About Us

Dripping Springs, TX is about 20 minutes from downtown Austin

Dan and I live in in the beautiful Texas Hill Country with our 4 terrific children (two sets of twins), our many "house" Briards, one Cavalier Kings Charles Spaniel and "the cat".  My love for dogs has been a life long passion.  When my mother signed me up for Kindergarten---she had to write one sentence --she wrote "likes dogs better than people."  So just like all little girls who love dogs---from an early age I wanted to be a veterinarian.  Meanwhile I owned and loved many dogs and cats, volunteered at the Humane Society and ran my teenage version of "rescue" from my own backyard.  I would take a "favorite" dog from the shelter whose time was short and keep them until I could find them a forever home (funny--even then my favorites" tended to be the big "shaggy" ones.)  In the 11th grade I discovered my love and knack for genetics and at the same time realized that I had no interest in performing surgery on the precious pooches I loved so much.  I realized that a career in genetics was my destiny.  In the 11th grade I made the decision to become a genetic counselor and then to one day breed dogs hoping to use my knowledge and training in genetics to help make "my" breed and my dogs healthier---

After receiving my MS in human genetics, I was very fortunate to meet Dan, my husband.  Amongst many other things he supported me in my desire to choose a breed and make a difference.  I attended dog shows and researched every breed and decided that Briards were the PERFECT dog!   What attracted me to Briards was the fact that they retained the intelligence and athleticism to be functional herding/working dogs but they also had an off switch and were happy to hang around and be couch potatoes on a rainy day.  I also wanted a naturally protective breed that will protect their home and kids.  The real key for a Briard is companionship with a respected owner,  Below I am pictured with Minois who started my lifelong love affair with Briards.   She was very much like Nana on Peter Pan and stole my heart.  This picture below was taken shortly after she started developing symptoms of lymphoma which would steal her from me WAY too early at the young age of 6. Minois's page tells her story. I have always believed that a breeder's HIGHEST priority in breeding dogs must be health and Minois made it clear why. Losing her broke our hearts. One of the things I have now dedicated my life to is promoting canine health and genetics in any way possible.  I facilitate research to help find the causes and hopefully cures to the tragic diseases that take our dogs from us prematurely.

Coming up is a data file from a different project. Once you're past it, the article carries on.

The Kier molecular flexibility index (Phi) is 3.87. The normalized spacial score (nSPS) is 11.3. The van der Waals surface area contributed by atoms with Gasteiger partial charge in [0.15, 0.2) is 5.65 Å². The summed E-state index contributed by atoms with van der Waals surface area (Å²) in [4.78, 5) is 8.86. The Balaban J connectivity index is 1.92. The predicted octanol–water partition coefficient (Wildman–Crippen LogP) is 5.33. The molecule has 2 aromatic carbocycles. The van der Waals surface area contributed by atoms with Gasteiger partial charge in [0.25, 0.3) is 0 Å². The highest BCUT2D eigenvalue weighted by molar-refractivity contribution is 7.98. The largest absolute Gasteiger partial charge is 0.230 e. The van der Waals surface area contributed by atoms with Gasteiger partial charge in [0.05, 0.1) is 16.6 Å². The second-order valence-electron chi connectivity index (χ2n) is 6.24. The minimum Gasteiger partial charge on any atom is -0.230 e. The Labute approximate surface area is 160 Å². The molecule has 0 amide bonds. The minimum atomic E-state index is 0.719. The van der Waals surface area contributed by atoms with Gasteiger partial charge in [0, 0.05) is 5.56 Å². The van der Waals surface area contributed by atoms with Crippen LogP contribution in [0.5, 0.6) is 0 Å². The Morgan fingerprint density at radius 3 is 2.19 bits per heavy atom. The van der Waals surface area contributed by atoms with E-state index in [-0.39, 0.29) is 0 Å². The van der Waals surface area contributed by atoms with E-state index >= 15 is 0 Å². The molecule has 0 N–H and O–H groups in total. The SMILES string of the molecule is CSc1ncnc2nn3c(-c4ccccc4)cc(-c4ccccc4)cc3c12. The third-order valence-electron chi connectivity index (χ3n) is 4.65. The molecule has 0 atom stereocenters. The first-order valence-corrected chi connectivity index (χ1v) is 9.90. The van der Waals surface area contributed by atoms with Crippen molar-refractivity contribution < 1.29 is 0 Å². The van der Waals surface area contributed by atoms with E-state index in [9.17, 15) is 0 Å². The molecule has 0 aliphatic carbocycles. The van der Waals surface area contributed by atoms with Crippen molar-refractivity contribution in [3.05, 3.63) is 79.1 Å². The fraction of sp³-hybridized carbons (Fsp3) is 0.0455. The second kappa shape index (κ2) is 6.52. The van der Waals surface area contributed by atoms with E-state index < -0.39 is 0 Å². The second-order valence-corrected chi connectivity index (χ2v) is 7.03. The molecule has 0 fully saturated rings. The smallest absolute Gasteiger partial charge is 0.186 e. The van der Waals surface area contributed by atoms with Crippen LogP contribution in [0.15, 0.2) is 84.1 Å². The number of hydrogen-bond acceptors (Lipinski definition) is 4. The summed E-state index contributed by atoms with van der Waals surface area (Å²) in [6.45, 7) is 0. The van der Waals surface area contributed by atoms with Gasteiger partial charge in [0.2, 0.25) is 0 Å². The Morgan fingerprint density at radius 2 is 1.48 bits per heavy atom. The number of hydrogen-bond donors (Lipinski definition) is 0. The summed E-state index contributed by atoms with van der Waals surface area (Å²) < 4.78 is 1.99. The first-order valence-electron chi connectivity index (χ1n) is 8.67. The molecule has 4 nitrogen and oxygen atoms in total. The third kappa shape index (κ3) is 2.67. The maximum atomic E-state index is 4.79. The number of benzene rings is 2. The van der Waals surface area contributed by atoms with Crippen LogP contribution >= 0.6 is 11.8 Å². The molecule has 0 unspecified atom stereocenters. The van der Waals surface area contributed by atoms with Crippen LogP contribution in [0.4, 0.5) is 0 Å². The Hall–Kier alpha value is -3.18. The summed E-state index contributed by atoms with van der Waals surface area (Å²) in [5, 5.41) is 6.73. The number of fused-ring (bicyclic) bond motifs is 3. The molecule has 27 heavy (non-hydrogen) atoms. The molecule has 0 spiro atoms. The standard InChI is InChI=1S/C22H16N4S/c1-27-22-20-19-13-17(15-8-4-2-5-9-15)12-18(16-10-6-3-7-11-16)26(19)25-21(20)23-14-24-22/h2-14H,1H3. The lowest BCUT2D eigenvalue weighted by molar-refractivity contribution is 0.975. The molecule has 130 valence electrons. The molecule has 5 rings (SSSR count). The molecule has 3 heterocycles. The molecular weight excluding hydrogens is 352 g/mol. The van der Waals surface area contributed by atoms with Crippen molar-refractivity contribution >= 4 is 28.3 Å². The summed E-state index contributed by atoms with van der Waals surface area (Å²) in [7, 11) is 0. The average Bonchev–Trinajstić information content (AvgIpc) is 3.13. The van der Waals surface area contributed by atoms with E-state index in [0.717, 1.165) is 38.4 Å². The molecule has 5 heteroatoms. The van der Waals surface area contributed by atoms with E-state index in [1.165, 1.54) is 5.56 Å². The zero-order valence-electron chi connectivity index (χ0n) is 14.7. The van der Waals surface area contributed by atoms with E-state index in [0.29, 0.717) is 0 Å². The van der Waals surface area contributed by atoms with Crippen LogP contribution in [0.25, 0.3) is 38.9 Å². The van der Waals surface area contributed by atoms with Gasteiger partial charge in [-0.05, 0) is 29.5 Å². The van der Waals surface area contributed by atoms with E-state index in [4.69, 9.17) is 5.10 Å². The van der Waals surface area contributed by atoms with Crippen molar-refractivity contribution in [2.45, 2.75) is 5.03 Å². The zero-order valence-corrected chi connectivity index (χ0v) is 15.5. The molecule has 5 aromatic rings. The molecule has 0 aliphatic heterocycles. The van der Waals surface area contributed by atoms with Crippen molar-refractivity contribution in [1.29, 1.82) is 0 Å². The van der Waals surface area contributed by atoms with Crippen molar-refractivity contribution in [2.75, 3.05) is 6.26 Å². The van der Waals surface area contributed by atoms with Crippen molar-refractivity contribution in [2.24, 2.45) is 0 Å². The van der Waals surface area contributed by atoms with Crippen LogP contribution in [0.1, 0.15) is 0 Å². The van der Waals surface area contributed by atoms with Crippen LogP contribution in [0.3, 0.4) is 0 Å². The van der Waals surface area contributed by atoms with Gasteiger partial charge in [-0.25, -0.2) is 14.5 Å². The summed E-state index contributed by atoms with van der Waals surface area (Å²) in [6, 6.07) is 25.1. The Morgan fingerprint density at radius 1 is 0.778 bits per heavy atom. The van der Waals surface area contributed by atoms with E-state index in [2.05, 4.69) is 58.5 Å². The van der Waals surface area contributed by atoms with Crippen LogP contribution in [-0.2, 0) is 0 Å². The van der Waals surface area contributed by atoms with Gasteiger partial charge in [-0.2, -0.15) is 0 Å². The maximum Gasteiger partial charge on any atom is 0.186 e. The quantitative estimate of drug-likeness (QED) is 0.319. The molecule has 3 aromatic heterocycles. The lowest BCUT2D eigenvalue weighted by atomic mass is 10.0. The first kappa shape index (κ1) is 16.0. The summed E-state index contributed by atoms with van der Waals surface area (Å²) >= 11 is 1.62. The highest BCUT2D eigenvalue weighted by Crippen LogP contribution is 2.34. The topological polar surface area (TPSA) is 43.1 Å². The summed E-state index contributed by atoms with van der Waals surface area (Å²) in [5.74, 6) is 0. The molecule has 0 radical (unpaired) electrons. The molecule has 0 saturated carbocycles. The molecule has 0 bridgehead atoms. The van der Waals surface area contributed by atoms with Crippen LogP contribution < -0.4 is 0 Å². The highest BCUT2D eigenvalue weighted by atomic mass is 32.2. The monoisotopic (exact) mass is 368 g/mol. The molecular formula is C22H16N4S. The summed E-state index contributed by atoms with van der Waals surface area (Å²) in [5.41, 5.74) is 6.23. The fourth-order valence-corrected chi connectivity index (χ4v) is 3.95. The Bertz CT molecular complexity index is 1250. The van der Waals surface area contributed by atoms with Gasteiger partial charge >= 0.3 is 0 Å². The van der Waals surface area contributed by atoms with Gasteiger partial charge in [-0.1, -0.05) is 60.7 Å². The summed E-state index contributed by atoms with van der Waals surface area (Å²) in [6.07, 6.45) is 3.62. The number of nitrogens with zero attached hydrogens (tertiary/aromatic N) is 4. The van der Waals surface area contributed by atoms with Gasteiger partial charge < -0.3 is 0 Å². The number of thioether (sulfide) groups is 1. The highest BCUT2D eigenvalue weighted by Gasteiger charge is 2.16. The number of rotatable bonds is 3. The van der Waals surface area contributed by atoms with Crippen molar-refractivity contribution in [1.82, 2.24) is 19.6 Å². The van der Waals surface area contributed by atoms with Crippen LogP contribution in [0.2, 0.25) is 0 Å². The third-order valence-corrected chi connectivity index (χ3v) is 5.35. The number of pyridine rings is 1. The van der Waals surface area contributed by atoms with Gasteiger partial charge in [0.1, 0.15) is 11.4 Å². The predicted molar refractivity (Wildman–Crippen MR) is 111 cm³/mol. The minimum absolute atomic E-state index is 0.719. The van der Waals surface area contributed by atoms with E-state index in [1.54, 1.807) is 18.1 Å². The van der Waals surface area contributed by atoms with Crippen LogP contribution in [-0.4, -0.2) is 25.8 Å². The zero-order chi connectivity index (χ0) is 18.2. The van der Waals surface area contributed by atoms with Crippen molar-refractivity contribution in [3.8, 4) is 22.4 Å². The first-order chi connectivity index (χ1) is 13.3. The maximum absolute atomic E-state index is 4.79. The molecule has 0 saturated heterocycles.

Minois taught me about health issues that the "health clearances" don't test for and I have studied and learned much more since then.  My concerns include bloat/torsion, Cancer, hips that "pass" at 2 but may not be okay at 5 years, urinary tract anomalies.....  As a Genetic counselor---for me it is not about breeding to the "health test" but for the overall health and longevity of the dogs; ie the health tests and then some. I believe that inbreeding can lead to health issues that no amount of testing can find and try to base my breedings on dogs that are not too closely related.  Studies show that purebred dogs with low Coefficients of Inbreeding have health and longevity equal to mixed breed dogs.  My dogs are raised with and loved by my 4 children with our friends coming and going so great temperaments in our dogs are not optional.

Little did I know in the 11th grade that my two passions would come together.  It turns out that the gene pool of dog breeds and the extreme differences between breeds make dogs ideal for developing a better understanding of how genes work.  Since they live with us  and have literally been by our side for THOUSANDS of years---dogs have the same genetic diseases that we do.  I worked for Mars Veterinary/Waltham for 4+ years facilitating the collection of DNA samples from people's dog to facilitate exciting research to benefit of dogs and man.  Due to the observations that I discussed with Dr. Keith Murphy--I was invited to get my PhD in Canine Genetics in his cutting edge lab at Texas A&M to study and attempt to find the genes that play a role in GDV (aka Bloat) ----it was an EXCITING opportunity that was just not feasible with my 4 children and dogs.)  I have also facilitated several private DNA collections for the Briard in my "spare time."  This has resulted in the discovery of the dilute gene mutation for Briards and identification of the gene for Black (these tests now allow Briard owners to determine if their dog carries a "dilute" coat color gene or if their black Briard carries a tawny gene.)  Work is also on-going to identify the gene responsible for "gray" (dogs that are born black and turn gray with maturity.)  I have privately assisted many Briard owners with dogs diagnosed with cancer----helping them submit samples to appropriate research projects.  I encourage ALL to participate in this type valuable science when it is made availa to them.  It is the best hope for better treatment and prevention.  I will privately help any Briard with any health issue that would like to donate to an on-going research project COMPLETELY CONFIDENTIALLY.

I try to provide LOTS of information on this site both educational about Briards, breeding, genetics as well as pictures and information on my own dogs (who are of course fabulous.)  If you have any questions--please do not hesitate to contact me.


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